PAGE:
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The Queen and Prince Philip were the targets of an assassination plot during a visit to Australia almost 40 years ago, a retired NSW detective claims.
Former Detective Superintendent Cliff McHardy said the unsophisticated plan consisted of placing a large wooden log across railway tracks near Lithgow, in the Blue Mountains, in a bid to derail the royal train.
Mr McHardy, 81, said a catastrophe was only narrowly averted, with the train striking the log but remaining on the tracks.
Details of the alleged conspiracy were supposedly kept under wraps to spare the Australian government any embarrassment, he said.
News of the plot has finally emerged because Mr McHardy, who was the investigating officer at the time, wants to crack the unsolved mystery, saying: "It was one of the big regrets of my police service".
Mr McHardy told Macquarie Radio he had no idea who was behind the plot and only learned of it the morning after it occurred, when he was asked to retrieve the log.
On April 29, 1970, the train entered a winding cutting near Lithgow then struck a large log which had been wedged across the rails.
The log became stuck under the front wheels and the train slid for almost 200 metres before coming to a halt at a level crossing, still on the tracks and largely unscathed.
Police suspected it was an act of sabotage designed to kill or injure the Queen, who had just celebrated her 44th birthday, and her husband.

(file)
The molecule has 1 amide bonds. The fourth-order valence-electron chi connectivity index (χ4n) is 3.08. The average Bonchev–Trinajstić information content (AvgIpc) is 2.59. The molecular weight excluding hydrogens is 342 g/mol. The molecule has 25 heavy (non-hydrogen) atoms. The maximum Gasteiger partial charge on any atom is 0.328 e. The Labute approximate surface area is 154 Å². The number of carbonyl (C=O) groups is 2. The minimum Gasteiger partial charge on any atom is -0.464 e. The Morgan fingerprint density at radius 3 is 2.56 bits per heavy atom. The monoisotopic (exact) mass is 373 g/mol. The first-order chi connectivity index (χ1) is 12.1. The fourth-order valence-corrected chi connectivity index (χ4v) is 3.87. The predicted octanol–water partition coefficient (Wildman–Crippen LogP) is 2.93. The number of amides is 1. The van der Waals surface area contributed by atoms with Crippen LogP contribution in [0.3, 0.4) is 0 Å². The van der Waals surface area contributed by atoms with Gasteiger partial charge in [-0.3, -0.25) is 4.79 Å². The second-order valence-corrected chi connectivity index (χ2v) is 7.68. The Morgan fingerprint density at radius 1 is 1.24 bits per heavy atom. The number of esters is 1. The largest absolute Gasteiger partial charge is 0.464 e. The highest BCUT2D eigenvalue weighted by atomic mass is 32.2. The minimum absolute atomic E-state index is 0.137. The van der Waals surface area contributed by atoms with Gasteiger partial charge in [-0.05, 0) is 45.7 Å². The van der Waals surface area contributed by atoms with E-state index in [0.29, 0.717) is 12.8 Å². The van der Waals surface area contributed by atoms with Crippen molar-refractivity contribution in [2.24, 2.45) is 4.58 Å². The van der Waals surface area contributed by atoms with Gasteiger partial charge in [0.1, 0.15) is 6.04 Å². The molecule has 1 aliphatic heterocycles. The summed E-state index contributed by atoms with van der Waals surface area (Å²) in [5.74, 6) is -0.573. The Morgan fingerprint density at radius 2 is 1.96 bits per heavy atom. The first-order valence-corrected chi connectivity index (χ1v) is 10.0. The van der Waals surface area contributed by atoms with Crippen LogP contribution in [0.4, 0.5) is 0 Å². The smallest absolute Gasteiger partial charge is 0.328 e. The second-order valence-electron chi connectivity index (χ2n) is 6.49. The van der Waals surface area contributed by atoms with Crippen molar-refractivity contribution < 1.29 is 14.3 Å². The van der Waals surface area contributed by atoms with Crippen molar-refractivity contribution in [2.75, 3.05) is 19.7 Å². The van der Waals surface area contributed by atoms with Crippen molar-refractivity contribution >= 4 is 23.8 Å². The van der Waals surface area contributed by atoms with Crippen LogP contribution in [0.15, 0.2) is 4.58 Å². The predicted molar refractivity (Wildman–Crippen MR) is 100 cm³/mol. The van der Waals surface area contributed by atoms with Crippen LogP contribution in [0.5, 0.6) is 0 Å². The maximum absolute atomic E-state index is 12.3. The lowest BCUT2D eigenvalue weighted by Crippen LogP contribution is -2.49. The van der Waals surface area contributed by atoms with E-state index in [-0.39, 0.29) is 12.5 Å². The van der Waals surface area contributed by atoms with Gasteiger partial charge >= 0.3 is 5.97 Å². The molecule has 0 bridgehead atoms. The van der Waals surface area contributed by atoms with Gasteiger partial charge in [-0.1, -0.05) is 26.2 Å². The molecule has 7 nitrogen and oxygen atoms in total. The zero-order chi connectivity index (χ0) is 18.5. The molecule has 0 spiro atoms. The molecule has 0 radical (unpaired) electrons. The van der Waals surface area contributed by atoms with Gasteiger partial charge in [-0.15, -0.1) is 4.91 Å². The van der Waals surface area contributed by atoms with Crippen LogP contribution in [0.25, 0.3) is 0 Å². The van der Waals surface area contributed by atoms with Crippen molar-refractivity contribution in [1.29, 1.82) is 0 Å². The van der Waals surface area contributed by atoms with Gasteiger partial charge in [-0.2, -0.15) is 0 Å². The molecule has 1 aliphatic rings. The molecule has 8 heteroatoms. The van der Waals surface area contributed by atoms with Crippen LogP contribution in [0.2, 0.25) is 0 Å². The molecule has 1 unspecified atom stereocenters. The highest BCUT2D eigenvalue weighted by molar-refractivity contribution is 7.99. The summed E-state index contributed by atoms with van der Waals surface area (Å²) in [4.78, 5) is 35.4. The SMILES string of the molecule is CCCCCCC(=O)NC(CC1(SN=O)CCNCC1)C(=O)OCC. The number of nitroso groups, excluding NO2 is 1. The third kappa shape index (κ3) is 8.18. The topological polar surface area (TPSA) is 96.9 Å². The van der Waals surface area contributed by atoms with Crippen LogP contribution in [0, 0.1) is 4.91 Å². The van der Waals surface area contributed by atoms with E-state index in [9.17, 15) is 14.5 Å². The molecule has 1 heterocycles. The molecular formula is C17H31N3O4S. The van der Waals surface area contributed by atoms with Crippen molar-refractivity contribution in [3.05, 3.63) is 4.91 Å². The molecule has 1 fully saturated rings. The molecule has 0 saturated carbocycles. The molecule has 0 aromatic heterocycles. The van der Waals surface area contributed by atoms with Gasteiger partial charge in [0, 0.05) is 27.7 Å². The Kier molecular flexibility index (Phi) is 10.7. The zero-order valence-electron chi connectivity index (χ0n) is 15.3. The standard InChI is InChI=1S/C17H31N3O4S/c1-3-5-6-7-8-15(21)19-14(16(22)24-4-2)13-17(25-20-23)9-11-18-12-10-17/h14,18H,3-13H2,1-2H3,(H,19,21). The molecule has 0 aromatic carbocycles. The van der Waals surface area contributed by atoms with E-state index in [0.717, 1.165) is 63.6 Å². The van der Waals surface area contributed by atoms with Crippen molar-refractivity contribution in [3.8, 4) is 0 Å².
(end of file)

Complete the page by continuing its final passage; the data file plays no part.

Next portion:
If the train had derailed it would have crashed into an embankment, said Mr McHardy, who was in charge of the Lithgow police force for 11 years.
He said a security 'sweeper' train checking the line an hour before the Queen's arrival had found nothing, which led him to deduce that the culprits must have had knowledge of the official train's schedule.
Marks at the scene suggested the log had been rolled onto the tracks and manoeuvred into position.
Australian IRA sympathisers were among those suspected of being behind the plot.
Mr McHardy said details of the incident were covered up by authorities who put a gag on release of any information to the media.
But the secrecy also hampered the police investigation.
"We never came up with any decent suspects because if we interviewed people we seemed to be talking in riddles," Mr McHardy said.
Originally posted by Kryties
My initial thoughts, before I read that bit, was that it is possible the log could have fallen there 'naturally' considering the dense bushland surrounding the rail tracks in that area.
Who could have wanted them dead? I know the Blue Mountains people are a peaceful people, so the thought that it may be someone who didn't live in the area strikes a bell with me.
Mr McHardy told a newspaper that vandals were not behind the incident, saying: "The log had been moved on to the line in darkness, by one or two people who had prior knowledge of the area."